A woman’s hormonal changes in her 30s and 40s can also affect her weight. The most profound weight gain, according to the Mayo Clinic, happens in the years leading up to menopause, but is not inevitable after menopause. The reason is a combination of lifestyle factors and genetics. Excess weight gain after menopause increases the risk of high cholesterol, high blood pressure, type 2 diabetes and cancer, particularly colon and breast cancer. Research shows that gaining as little as 2kgs at age 50 can increase the risk of breast cancer by 30%. Alcohol can play a major role in the overall health and well being, especially for women.
Men today have about 20 percent less testosterone on average than men the same age did 20 years ago. The jury is still out as to the specific reasons for this, but there is evidence that suggests weight gain and a sedentary lifestyle have an influence. “Being overweight may result in a greater decline in a man’s testosterone, but the natural age-related decline in the hormone is not necessarily a reason for weight gain,” points out Dr Zaheer Bayat, an endocrinologist at Helen Joseph Hospital, which is attached to Wits University. “Genetic and lifestyle factors contribute to potential weight gain, so it’s important to watch what you eat and get enough exercise. A healthy lifestyle will actually boost testosterone levels, which will have many benefits, including fighting depression, improving cognitive function, increasing muscle mass and decreasing body fat, strengthening your heart and bones, and improving libido and erections,” he adds.
The so-called midlife crisis is widely documented, but clinical psychologist and Unisa senior lecturer Dr Lesiba Baloyi says the phenomenon should be considered more of a defining moment than a crisis.
“In my experience, the psychological impact related to ageing is rather complex. It’s not a given that a man will turn 50 and suddenly adopt out-of-character behaviour or rush off and have an affair,” explains Baloyi. “It does happen, of course, that middle-aged men in particular, will try to find an alternative reality. The more common issue I deal with in my practice is the inability of men to adapt to their life changes, or what I call the midlife developmental stage. In these cases I find that there are far deeper issues than just growing old that need to be addressed. He may be experiencing irritability and decreased energy, possibly because of a natural decrease in testosterone, but an emotional distance from his partner is the bigger issue. It’s important to explore the underlying relational or emotional reasons for this. I strongly advise that people find ways of healthy engagement with their loved ones. There is no substitute for positive conversation,” he says.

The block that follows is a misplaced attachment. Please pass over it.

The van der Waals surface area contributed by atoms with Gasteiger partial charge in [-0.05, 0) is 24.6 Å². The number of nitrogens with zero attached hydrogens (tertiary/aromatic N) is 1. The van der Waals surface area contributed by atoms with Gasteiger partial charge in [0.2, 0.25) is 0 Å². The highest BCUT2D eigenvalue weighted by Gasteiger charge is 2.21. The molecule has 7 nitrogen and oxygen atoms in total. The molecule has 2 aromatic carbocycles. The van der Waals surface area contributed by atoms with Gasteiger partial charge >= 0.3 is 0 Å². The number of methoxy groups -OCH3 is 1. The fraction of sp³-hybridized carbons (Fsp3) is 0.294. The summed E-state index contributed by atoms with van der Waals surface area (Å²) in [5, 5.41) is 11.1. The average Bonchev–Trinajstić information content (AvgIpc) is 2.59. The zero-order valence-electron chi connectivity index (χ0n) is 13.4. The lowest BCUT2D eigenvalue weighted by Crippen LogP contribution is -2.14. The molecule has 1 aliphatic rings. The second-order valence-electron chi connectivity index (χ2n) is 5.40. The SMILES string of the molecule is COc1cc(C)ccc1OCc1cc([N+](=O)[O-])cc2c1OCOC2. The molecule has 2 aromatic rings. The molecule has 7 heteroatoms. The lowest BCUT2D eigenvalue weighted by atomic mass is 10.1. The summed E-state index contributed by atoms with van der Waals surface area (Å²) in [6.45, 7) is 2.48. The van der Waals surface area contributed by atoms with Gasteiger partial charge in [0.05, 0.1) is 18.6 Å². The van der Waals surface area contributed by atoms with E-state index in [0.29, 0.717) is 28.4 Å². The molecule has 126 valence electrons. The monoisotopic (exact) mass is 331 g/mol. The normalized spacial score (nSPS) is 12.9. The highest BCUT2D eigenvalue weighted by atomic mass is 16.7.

Culture can further complicate matters for those of us reaching our middle years. Baloyi says that the concept of manhood in black culture is inexplicably linked to sexuality. So, a flagging libido or erectile dysfunction can create more stress for black men, sometimes resulting in clinical depression.
Live long and prosper
Ageing is inevitable, but our lifestyle clearly impacts on just how healthy we will be into advanced age. Okinawans in Japan seem to have got it right. They have a history of ageing slowly and delaying or avoiding the chronic diseases of ageing. And, they also have the lowest death rates from cancer, heart disease and stroke, which are the top three killers in the US.
According to the Okinawa Centenarian Study, the secret to their longevity is a combination of genetics and lifestyle factors. They eat fewer calories, resulting in a lower level of free radicals in their blood. This improves their cardiovascular health and lowers the risk of cancer. They have 80% less risk of breast and prostate cancer and 50 percent less risk of ovarian and colon cancer. The traditional Okinawan diet is rich in complex carbohydrates and plant-based foods, and low in fat. Plus, they stay physically active.
All the specialists consulted recommend that we pay careful attention to our lifestyle. This involves following a healthy diet, getting enough sleep, staying physically active, managing our stress and keeping a positive outlook. Regular medical checkups are also advised to ensure that any potentially detrimental health changes are detected early and treated.
Marc de Chazal